Jennifer Neville, Special to The Catholic Virginian

 

A diverse Church, especially one with women deacons, is like a beautiful bouquet of flowers. Such was the analogy theologian Phyllis Zagano made in her presentation on the female diaconate. Zagano, who served on the Pontifical Commission for the Study of the Diaconate of Women, addressed approximately 300 people at Immaculate Conception Parish, Hampton, Friday, Sept. 13 as part of its Bishop Keane Institute. She is a senior research associate-in-residence and adjunct professor of religion at Hofstra University in New York.

For nearly two millennia, the Catholic Church has grappled with the issue of ordaining women deacons. In the 2011 book “Women Deacons Past, Present and Future,” which Zagano co-authored with Gary Macy and William Ditewig, Macy pointed to the Bible, documents, written history, councils and headstones in graveyards as evidence that there were female deacons in the early centuries of Christianity.

Proof of existence

He wrote that the first references to women as deacons are in two biblical passages: in the Letter to the Romans in which the apostle Paul calls “our sister Phoebe” a deacon and in First Timothy which outlines the traits of female and male deacons. As further proof, there are letters from clerics to deaconesses such as those from St. John Chrysostom, archbishop of Constantinople, around 400 A.D and Pope Gregory II between 715 and 730 A.D.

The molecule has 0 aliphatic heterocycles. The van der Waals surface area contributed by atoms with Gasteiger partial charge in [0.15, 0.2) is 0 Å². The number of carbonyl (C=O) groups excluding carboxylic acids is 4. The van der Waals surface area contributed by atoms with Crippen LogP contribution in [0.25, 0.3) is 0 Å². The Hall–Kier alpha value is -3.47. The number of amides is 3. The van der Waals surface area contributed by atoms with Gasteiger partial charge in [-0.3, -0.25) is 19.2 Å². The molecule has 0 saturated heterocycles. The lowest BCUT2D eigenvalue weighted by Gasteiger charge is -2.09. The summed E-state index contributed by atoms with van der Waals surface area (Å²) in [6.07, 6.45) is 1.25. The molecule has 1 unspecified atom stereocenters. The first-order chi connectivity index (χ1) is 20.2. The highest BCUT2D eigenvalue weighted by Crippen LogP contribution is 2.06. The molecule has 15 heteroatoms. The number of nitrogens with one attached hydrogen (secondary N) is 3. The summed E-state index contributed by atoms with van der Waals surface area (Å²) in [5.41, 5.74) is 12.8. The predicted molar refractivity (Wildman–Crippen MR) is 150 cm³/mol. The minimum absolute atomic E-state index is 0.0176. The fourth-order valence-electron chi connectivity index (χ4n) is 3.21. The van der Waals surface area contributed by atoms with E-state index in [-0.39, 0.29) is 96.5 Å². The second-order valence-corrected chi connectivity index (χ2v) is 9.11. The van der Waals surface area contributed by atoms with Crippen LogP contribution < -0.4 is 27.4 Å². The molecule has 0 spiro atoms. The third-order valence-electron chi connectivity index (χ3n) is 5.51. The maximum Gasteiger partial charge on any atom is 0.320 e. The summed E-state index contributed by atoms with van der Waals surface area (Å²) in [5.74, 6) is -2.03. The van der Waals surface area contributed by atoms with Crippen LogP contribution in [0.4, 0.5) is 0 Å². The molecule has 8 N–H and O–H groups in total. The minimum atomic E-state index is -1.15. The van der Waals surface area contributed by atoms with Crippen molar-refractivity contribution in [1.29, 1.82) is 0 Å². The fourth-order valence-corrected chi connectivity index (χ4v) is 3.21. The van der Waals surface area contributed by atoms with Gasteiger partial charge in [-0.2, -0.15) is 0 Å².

Macy also wrote that female deacons “were much more prevalent” in the Eastern Church than the Western (aka, Latin). (Catholic News Service defines the Eastern Catholic churches as those “with origins in Eastern Europe, Asia or Africa that have their own distinctive liturgical and legal systems” and “have the same dignity, rights and obligations of the Latin Church.”)

Zagano said the practice of having women deacons in the early Church was widespread and their duties varied. In some regions, deaconesses helped with immersion baptisms of women because of decorum; and when a woman went to the bishop with a claim of spousal abuse, a woman deacon was responsible for examining the bruises on the woman’s body and informing the bishop.

Controversy